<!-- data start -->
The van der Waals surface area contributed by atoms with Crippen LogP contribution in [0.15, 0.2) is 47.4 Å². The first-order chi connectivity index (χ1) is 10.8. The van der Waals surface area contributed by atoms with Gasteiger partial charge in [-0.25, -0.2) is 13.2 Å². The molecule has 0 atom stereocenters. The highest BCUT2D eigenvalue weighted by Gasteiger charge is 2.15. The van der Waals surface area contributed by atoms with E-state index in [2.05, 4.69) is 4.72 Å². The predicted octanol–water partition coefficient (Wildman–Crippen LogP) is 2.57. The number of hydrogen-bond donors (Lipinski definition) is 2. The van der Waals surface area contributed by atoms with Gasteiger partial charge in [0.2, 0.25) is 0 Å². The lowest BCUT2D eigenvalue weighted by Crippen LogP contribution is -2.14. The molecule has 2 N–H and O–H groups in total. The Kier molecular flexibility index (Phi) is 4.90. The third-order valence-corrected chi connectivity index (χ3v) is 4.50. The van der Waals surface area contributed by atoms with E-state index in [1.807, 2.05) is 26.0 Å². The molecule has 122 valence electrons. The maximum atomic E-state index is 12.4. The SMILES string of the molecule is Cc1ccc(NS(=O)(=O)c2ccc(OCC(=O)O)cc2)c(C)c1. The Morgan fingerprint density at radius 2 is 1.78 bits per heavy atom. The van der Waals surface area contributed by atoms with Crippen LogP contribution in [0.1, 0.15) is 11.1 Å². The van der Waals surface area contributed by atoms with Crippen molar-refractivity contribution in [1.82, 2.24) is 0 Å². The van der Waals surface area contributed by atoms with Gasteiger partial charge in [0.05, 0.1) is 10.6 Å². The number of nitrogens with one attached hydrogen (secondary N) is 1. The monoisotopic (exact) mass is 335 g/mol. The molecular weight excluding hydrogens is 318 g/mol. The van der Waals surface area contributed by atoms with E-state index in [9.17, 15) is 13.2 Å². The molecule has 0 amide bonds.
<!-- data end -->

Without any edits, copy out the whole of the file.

The van der Waals surface area contributed by atoms with Crippen LogP contribution in [0.15, 0.2) is 47.4 Å². The first-order chi connectivity index (χ1) is 10.8. The van der Waals surface area contributed by atoms with Gasteiger partial charge in [-0.25, -0.2) is 13.2 Å². The molecule has 0 atom stereocenters. The highest BCUT2D eigenvalue weighted by Gasteiger charge is 2.15. The van der Waals surface area contributed by atoms with E-state index in [2.05, 4.69) is 4.72 Å². The predicted octanol–water partition coefficient (Wildman–Crippen LogP) is 2.57. The number of hydrogen-bond donors (Lipinski definition) is 2. The van der Waals surface area contributed by atoms with Gasteiger partial charge in [0.2, 0.25) is 0 Å². The lowest BCUT2D eigenvalue weighted by Crippen LogP contribution is -2.14. The molecule has 2 N–H and O–H groups in total. The Kier molecular flexibility index (Phi) is 4.90. The third-order valence-corrected chi connectivity index (χ3v) is 4.50. The van der Waals surface area contributed by atoms with E-state index in [1.807, 2.05) is 26.0 Å². The molecule has 122 valence electrons. The maximum atomic E-state index is 12.4. The SMILES string of the molecule is Cc1ccc(NS(=O)(=O)c2ccc(OCC(=O)O)cc2)c(C)c1. The Morgan fingerprint density at radius 2 is 1.78 bits per heavy atom. The van der Waals surface area contributed by atoms with Crippen LogP contribution in [0.1, 0.15) is 11.1 Å². The van der Waals surface area contributed by atoms with Crippen molar-refractivity contribution in [1.82, 2.24) is 0 Å². The van der Waals surface area contributed by atoms with Gasteiger partial charge in [0.05, 0.1) is 10.6 Å². The number of nitrogens with one attached hydrogen (secondary N) is 1. The monoisotopic (exact) mass is 335 g/mol. The molecular weight excluding hydrogens is 318 g/mol. The van der Waals surface area contributed by atoms with E-state index in [9.17, 15) is 13.2 Å². The molecule has 0 amide bonds.